Mark feels compelled to tell Msgr Burke, who holds the life or death axe over his future as a priest, that he has had bisexual experiences which lead him now to embrace a life of celibacy. Father Farley counsels Mark to lie as the lesser of two evils. If he doesn't lie, he'll be expelled by the "homophobic autocrat," the accusation Mark has already leveled at the seminary director. Tim suggests that Mark appeal to the masses in his congregation at Sunday Mass by giving a sermon that will charm them. He might be able to win them back after his first sermon, which totally bombed—a spirited appeal to the complacent to free themselves from their mink hats, cashmere coats, blue hair, the shackles of materialism.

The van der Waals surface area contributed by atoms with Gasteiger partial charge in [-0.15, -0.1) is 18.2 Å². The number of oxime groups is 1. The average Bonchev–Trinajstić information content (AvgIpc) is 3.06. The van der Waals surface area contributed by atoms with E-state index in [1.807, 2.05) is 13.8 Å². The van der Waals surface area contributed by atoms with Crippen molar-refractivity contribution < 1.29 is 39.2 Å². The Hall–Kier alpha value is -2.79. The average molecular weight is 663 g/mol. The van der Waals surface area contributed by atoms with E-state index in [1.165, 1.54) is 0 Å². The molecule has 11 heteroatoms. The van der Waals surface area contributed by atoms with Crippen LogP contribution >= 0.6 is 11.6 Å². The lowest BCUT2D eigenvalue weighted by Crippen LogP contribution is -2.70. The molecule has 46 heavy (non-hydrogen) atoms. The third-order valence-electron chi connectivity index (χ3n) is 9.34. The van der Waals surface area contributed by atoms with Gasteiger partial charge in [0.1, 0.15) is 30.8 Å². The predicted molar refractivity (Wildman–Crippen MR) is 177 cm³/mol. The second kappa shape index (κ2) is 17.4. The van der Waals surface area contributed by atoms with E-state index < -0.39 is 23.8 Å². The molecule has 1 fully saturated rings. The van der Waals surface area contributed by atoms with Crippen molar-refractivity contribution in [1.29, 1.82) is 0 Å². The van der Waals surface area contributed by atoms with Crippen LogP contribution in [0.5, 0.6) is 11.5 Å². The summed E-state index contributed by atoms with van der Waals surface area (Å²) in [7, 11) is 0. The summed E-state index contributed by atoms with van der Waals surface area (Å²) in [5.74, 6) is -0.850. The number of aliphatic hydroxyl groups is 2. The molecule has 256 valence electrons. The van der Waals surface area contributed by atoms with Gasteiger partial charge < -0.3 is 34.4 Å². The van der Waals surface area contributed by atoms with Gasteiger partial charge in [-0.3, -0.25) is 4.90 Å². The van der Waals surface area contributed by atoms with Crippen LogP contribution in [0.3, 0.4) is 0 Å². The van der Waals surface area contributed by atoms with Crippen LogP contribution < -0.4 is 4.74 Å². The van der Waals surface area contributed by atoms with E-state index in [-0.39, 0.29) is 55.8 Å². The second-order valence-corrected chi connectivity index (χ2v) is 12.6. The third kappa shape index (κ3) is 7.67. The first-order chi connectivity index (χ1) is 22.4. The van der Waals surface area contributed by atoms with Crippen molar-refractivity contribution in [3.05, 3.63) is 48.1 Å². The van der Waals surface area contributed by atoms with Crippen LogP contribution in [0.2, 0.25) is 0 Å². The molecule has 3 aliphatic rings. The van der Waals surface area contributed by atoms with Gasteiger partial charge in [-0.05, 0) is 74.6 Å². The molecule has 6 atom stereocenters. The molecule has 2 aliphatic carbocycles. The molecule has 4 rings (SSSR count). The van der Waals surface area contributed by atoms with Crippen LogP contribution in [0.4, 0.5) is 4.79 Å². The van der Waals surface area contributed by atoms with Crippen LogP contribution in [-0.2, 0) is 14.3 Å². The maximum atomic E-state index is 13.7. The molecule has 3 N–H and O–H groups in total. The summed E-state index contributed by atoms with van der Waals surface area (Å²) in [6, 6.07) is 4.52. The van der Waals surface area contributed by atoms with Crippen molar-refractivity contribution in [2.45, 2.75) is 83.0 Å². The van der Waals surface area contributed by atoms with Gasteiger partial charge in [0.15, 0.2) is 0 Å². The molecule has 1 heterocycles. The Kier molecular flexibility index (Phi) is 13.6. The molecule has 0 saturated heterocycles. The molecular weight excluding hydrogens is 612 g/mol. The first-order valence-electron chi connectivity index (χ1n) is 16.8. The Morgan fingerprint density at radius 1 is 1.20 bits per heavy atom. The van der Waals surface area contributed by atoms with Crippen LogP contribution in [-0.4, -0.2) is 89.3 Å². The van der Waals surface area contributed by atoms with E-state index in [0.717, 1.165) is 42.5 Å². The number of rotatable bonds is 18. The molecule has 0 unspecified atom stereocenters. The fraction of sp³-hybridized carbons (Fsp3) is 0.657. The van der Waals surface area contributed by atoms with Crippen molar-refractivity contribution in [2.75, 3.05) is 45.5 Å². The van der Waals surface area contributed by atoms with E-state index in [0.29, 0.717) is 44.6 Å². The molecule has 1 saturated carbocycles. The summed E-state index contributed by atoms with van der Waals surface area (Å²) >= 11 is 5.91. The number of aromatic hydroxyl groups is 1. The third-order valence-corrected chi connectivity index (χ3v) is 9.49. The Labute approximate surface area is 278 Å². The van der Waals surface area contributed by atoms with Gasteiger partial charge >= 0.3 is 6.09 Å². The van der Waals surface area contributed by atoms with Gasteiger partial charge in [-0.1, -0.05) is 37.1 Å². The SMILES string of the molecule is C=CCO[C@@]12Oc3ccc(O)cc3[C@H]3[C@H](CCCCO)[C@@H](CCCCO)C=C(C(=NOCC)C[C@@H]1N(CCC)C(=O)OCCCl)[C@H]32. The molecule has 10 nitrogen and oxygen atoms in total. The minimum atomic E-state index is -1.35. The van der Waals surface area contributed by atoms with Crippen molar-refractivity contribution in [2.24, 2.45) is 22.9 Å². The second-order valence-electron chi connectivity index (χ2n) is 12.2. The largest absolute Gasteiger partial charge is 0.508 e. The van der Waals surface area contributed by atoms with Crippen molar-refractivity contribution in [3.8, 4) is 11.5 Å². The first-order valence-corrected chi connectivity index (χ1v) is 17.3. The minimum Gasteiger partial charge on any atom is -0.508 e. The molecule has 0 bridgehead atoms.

In the end, Msgr Burke expels Mark for not lying or for telling the truth, and Tim preaches against this homophobic judgment from his Sunday pulpit, his final mass appeal to a congregation he's tried to please but not lead spiritually. He fears his good deed will be punished by his exile to one of the lower circles of hell, also known as a small town in Iowa. Both men lose their dream of the priesthood as they envisioned it, but Tim has more at stake than Mark.

Steven Suttle as Father Tim exhibits a proper mix of bluster and vulnerability. Suttle shows Farley's fear of not being loved or approved in his moving monologue about his perpetual guilt over his youthful rejection of his mother for not being perfect. He then builds to a credible conversion in the final moments when he overcomes his need for approval and gives his congregation the tough love that brings back his youthful memories of finding Christ in the ordinary people who listened to his sermons on street corners.